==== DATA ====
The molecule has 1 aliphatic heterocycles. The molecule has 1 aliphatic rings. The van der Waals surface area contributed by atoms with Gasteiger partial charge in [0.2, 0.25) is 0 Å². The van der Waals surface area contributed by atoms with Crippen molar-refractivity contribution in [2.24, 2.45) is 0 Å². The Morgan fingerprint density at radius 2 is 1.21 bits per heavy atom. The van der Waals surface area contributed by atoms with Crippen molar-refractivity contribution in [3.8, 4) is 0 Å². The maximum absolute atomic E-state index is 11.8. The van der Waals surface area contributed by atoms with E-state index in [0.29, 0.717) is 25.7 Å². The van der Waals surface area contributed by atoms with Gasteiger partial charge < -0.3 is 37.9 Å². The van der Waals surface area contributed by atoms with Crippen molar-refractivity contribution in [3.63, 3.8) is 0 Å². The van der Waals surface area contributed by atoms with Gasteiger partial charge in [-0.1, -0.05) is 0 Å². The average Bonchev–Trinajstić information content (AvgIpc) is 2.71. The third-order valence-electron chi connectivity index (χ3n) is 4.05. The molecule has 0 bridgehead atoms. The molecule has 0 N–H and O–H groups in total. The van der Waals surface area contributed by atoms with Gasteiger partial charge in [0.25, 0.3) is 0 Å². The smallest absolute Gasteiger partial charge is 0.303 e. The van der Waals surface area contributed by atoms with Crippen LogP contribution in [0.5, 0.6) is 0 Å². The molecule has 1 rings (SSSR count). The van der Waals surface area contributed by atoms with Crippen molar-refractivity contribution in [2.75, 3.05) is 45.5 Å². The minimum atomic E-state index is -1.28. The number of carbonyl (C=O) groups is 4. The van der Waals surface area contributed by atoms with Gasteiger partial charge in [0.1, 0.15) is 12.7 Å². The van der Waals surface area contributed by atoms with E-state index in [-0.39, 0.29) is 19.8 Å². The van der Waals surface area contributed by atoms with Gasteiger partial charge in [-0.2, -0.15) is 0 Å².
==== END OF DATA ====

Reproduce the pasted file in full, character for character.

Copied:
The molecule has 1 aliphatic heterocycles. The molecule has 1 aliphatic rings. The van der Waals surface area contributed by atoms with Gasteiger partial charge in [0.2, 0.25) is 0 Å². The van der Waals surface area contributed by atoms with Crippen molar-refractivity contribution in [2.24, 2.45) is 0 Å². The Morgan fingerprint density at radius 2 is 1.21 bits per heavy atom. The van der Waals surface area contributed by atoms with Crippen molar-refractivity contribution in [3.8, 4) is 0 Å². The maximum absolute atomic E-state index is 11.8. The van der Waals surface area contributed by atoms with E-state index in [0.29, 0.717) is 25.7 Å². The van der Waals surface area contributed by atoms with Gasteiger partial charge < -0.3 is 37.9 Å². The van der Waals surface area contributed by atoms with Crippen molar-refractivity contribution in [3.63, 3.8) is 0 Å². The van der Waals surface area contributed by atoms with Gasteiger partial charge in [-0.1, -0.05) is 0 Å². The average Bonchev–Trinajstić information content (AvgIpc) is 2.71. The third-order valence-electron chi connectivity index (χ3n) is 4.05. The molecule has 0 bridgehead atoms. The molecule has 0 N–H and O–H groups in total. The van der Waals surface area contributed by atoms with Gasteiger partial charge in [0.25, 0.3) is 0 Å². The smallest absolute Gasteiger partial charge is 0.303 e. The van der Waals surface area contributed by atoms with Crippen LogP contribution in [0.5, 0.6) is 0 Å². The molecule has 1 rings (SSSR count). The van der Waals surface area contributed by atoms with Crippen molar-refractivity contribution in [2.75, 3.05) is 45.5 Å². The minimum atomic E-state index is -1.28. The number of carbonyl (C=O) groups is 4. The van der Waals surface area contributed by atoms with Gasteiger partial charge in [0.1, 0.15) is 12.7 Å². The van der Waals surface area contributed by atoms with E-state index in [-0.39, 0.29) is 19.8 Å². The van der Waals surface area contributed by atoms with Gasteiger partial charge in [-0.2, -0.15) is 0 Å².